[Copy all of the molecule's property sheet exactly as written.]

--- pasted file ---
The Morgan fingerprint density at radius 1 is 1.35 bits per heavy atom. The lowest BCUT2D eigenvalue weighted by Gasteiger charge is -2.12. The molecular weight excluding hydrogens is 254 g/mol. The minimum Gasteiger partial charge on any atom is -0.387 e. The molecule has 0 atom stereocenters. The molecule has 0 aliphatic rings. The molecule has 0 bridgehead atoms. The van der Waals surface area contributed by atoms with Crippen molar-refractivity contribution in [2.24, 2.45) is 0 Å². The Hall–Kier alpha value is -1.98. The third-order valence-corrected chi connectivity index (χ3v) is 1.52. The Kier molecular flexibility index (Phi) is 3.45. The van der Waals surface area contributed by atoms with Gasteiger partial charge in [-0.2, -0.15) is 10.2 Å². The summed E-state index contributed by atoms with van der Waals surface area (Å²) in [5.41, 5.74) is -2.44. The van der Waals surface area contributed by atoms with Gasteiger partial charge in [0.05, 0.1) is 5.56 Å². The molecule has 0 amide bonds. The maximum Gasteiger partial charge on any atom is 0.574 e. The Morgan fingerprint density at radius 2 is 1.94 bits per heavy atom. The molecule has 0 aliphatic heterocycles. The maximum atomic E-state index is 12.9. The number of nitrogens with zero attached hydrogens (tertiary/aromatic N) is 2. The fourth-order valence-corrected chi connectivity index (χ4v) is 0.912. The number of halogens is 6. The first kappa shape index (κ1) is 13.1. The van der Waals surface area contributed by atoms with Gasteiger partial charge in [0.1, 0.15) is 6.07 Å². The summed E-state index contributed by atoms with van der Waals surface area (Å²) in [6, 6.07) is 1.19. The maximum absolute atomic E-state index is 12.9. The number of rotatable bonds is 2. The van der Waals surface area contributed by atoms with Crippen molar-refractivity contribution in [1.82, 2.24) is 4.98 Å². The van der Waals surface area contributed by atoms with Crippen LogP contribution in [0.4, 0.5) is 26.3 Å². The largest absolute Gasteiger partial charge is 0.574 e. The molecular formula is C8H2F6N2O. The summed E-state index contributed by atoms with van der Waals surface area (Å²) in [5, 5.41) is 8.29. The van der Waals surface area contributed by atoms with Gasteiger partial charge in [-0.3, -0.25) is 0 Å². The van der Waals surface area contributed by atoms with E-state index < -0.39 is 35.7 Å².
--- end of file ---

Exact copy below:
The Morgan fingerprint density at radius 1 is 1.35 bits per heavy atom. The lowest BCUT2D eigenvalue weighted by Gasteiger charge is -2.12. The molecular weight excluding hydrogens is 254 g/mol. The minimum Gasteiger partial charge on any atom is -0.387 e. The molecule has 0 atom stereocenters. The molecule has 0 aliphatic rings. The molecule has 0 bridgehead atoms. The van der Waals surface area contributed by atoms with Crippen molar-refractivity contribution in [2.24, 2.45) is 0 Å². The Hall–Kier alpha value is -1.98. The third-order valence-corrected chi connectivity index (χ3v) is 1.52. The Kier molecular flexibility index (Phi) is 3.45. The van der Waals surface area contributed by atoms with Gasteiger partial charge in [-0.2, -0.15) is 10.2 Å². The summed E-state index contributed by atoms with van der Waals surface area (Å²) in [5.41, 5.74) is -2.44. The van der Waals surface area contributed by atoms with Gasteiger partial charge in [0.05, 0.1) is 5.56 Å². The molecule has 0 amide bonds. The maximum Gasteiger partial charge on any atom is 0.574 e. The Morgan fingerprint density at radius 2 is 1.94 bits per heavy atom. The molecule has 0 aliphatic heterocycles. The maximum atomic E-state index is 12.9. The number of nitrogens with zero attached hydrogens (tertiary/aromatic N) is 2. The fourth-order valence-corrected chi connectivity index (χ4v) is 0.912. The number of halogens is 6. The first kappa shape index (κ1) is 13.1. The van der Waals surface area contributed by atoms with Gasteiger partial charge in [0.1, 0.15) is 6.07 Å². The summed E-state index contributed by atoms with van der Waals surface area (Å²) in [6, 6.07) is 1.19. The maximum absolute atomic E-state index is 12.9. The number of rotatable bonds is 2. The van der Waals surface area contributed by atoms with Crippen molar-refractivity contribution in [1.82, 2.24) is 4.98 Å². The van der Waals surface area contributed by atoms with Crippen LogP contribution in [0.4, 0.5) is 26.3 Å². The largest absolute Gasteiger partial charge is 0.574 e. The molecular formula is C8H2F6N2O. The summed E-state index contributed by atoms with van der Waals surface area (Å²) in [5, 5.41) is 8.29. The van der Waals surface area contributed by atoms with Gasteiger partial charge in [-0.3, -0.25) is 0 Å². The van der Waals surface area contributed by atoms with E-state index < -0.39 is 35.7 Å².